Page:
TAMPA, Florida, July 26, 2019 (ENS) – An indictment from a federal grand jury sitting in Tampa was unsealed Wednesday, charging Novita Indah, 48, and Larry Malugin, 51, of Port Richey, Florida, with conspiracy and trafficking in protected wildlife. The indictment charges the couple with smuggling wildlife from Indonesia to the United States and reselling the wildlife from their Florida home.

The U.S. Fish and Wildlife Service seized 369 wildlife articles from their home during the execution of search warrant on January 12, 2017.


The reticulated python is the world’s longest snake and is listed as Least Concern on the IUCN Red List because of its wide distribution in its native Asia. (Photo by Mariluna via Wikipedia)

The agents recovered assorted Javan spitting cobra, reticulated python, and monitor lizard mounts, belts, and wallets, as well as the skull of a babirusa, a rare Indonesian pig valued for its distinctive curving tusks.

The indictment alleges that beginning in 2011, Indah and Malugin sold wildlife on eBay from their Indonesian home to buyers across the world. They would smuggle the items to purchasers in the United States in packages falsely labeled to conceal their contents.

Indah and Malugin continued to sell wildlife after they moved to Puerto Rico and then moved to Florida in 2013. All of the wildlife was protected by an international treaty, the Convention on International Trade in Endangered Species, CITES.

The United States, Indonesia, and 181 other countries are signatories to CITES, which regulates international trade in species whose continued survival is threatened by trade.

In addition to the seized wildlife items, Indah and Malugin also trafficked in taxidermy mounts and bones of leopard cats, owls, and Southeast Asian primates, including slow loris, macaques, lutungs, and langurs.

“The CITES agreement was created to prevent the international trade of protected wildlife, and the Department of Justice will seek to prosecute individuals who flout this treaty and other important environmental laws,” said Assistant Attorney General Jeffrey Bossert Clark for the Justice Department’s Environment and Natural Resources Division.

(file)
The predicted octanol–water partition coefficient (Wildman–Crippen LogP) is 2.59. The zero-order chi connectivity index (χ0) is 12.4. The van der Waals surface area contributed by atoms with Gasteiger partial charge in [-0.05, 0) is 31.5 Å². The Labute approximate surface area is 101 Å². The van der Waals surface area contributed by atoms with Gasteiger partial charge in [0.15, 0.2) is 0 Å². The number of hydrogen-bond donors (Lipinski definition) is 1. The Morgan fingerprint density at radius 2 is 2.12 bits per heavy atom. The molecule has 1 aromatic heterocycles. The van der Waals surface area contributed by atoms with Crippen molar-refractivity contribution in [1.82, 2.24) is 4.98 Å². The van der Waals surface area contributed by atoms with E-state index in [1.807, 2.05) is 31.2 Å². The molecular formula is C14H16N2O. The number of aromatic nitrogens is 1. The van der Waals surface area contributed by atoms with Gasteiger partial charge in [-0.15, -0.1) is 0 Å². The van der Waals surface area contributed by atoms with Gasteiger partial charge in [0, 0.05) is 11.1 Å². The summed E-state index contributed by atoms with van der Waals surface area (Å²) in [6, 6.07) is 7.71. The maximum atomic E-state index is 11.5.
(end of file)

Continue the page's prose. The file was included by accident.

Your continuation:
“The Department commends the actions taken by the U.S. Fish and Wildlife Service and will continue to work with our law enforcement partners to combat illegal wildlife trafficking.”

“The U.S. Fish and Wildlife Service Office of Law Enforcement is committed to combating wildlife trafficking and protecting imperiled species at home and abroad,” said Edward Grace, assistant director of the U.S. Fish and Wildlife Service Office of Law Enforcement.


The babirusa is a pig from Indonesia. The male has curved tusks growing up through its upper jaw and curving back down to pierce its skull between the eyes. The lower canine teeth also grow upwards and curve back to form a second set of tusks. Oct. 18, 2008, Singapore Zoo (Photo by Schristia)

“The increased use of the internet has opened a growing pathway for the illegal wildlife trade and wildlife traffickers go to great lengths to smuggle reptiles, birds, primates, and other species in and out of the U.S. The Service would like to thank the U.S. Department of Justice for their assistance with this case. Together, we can combat wildlife trafficking and protect species across the world,” said Grace.

From 2011 to 2017, Indah and Malugin made some 4,596 online sales of CITES-protected wildlife worth about $211,212.

The U.S. Fish and Wildlife Service and U.S. Customs inspectors repeatedly seized packages shipped by Indah and Malugin, but they continued to sell wildlife using various eBay and PayPal accounts.

This investigation was part of Operation Global Reach, a U.S. Fish and Wildlife Service long-term taskforce into the flow of illegal wildlife from Indonesia to the United States.

If convicted, Indah and Malugin face a maximum sentence of 20 years incarceration on the smuggling charges and five years for Lacey Act violations. The indictment also seeks to forfeit the wildlife seized from their residence.

An indictment is merely an allegation, and the defendants are presumed innocent until proven guilty beyond a reasonable doubt in a court of law.

The U.S. Fish and Wildlife Service Office of Law Enforcement in Redmond, Washington led the investigation, with assistance from agents in Tampa. The U.S. Government is represented by trial attorneys Ryan Connors and Matthew Evans of the Environmental Crimes Section.

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